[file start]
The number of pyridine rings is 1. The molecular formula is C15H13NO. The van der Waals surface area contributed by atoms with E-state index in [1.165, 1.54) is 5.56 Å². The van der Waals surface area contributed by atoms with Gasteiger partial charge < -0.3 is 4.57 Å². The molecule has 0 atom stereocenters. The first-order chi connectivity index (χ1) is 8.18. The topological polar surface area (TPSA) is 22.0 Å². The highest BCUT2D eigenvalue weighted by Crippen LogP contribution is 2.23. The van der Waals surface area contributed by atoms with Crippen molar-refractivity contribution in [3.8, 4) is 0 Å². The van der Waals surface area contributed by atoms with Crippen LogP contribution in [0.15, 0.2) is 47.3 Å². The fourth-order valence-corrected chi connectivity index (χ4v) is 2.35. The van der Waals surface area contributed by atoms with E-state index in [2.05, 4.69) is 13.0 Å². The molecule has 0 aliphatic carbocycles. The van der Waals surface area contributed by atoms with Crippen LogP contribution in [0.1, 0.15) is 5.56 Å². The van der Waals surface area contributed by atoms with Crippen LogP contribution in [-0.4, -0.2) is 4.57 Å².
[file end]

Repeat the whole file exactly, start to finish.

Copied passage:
The number of pyridine rings is 1. The molecular formula is C15H13NO. The van der Waals surface area contributed by atoms with E-state index in [1.165, 1.54) is 5.56 Å². The van der Waals surface area contributed by atoms with Gasteiger partial charge < -0.3 is 4.57 Å². The molecule has 0 atom stereocenters. The first-order chi connectivity index (χ1) is 8.18. The topological polar surface area (TPSA) is 22.0 Å². The highest BCUT2D eigenvalue weighted by Crippen LogP contribution is 2.23. The van der Waals surface area contributed by atoms with Crippen molar-refractivity contribution in [3.8, 4) is 0 Å². The van der Waals surface area contributed by atoms with Crippen LogP contribution in [0.15, 0.2) is 47.3 Å². The fourth-order valence-corrected chi connectivity index (χ4v) is 2.35. The van der Waals surface area contributed by atoms with E-state index in [2.05, 4.69) is 13.0 Å². The molecule has 0 aliphatic carbocycles. The van der Waals surface area contributed by atoms with Crippen LogP contribution in [0.1, 0.15) is 5.56 Å². The van der Waals surface area contributed by atoms with Crippen LogP contribution in [-0.4, -0.2) is 4.57 Å².